Ashra Kunwar’s service project focuses on mobilising women’s groups in Khokana to understand climate crisis and help women become resilient in the face of crisis that women often face due to climate change such as water scarcity, food supply degradation and other health hazards.
How do you define empowerment?
Empowerment is giving someone the tools to stand up and thrive in
society as s/he sees fit.
What is the most important aspect of being an empowered woman?
A basic response would be that an empowered person is somebody who has power, and what that means is the question. I define power as self determination, the ability to make choices that are truly free. Of course this is not truly possible in a culture that constructs meaning and values in young children that becomes engrained in our social DNA, but some of us are closer to being self-determining than others.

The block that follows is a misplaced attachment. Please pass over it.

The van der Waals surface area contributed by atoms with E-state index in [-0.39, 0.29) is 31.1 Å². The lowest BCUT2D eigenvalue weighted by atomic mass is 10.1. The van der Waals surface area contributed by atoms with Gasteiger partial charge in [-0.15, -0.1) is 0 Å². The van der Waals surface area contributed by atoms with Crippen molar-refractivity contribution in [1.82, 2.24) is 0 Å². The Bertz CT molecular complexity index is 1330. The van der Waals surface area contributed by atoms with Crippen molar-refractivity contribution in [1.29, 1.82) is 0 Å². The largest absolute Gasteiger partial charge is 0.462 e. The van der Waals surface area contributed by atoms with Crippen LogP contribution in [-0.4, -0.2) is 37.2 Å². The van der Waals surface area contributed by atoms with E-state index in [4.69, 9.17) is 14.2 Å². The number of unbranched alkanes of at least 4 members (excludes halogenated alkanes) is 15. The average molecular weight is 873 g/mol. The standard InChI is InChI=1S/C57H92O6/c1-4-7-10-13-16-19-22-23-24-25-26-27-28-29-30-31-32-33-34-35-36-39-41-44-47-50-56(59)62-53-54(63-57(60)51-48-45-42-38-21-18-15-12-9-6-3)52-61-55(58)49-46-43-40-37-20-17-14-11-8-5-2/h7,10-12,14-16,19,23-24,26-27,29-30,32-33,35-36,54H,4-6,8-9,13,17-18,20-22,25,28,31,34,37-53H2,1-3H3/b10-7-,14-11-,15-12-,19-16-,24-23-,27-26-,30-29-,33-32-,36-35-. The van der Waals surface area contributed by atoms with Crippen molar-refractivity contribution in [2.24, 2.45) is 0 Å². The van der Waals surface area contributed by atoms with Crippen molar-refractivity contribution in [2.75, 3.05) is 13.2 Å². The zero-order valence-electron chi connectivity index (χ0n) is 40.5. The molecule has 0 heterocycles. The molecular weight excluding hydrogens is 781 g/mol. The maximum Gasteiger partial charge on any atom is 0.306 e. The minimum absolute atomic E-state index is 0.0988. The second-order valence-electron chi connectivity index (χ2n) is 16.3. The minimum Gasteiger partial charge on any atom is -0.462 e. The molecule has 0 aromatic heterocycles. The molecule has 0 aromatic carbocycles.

I think for women it’s hard to be empowered today because we are born into a culture that teaches women to view our bodies as projects. We make our bodies our primary value, and we are taught to do that very young, well before we are conscious of being thinking, acting beings. Empowered women can be a source of inspiration to other women in society as one aspect of being an empowered woman.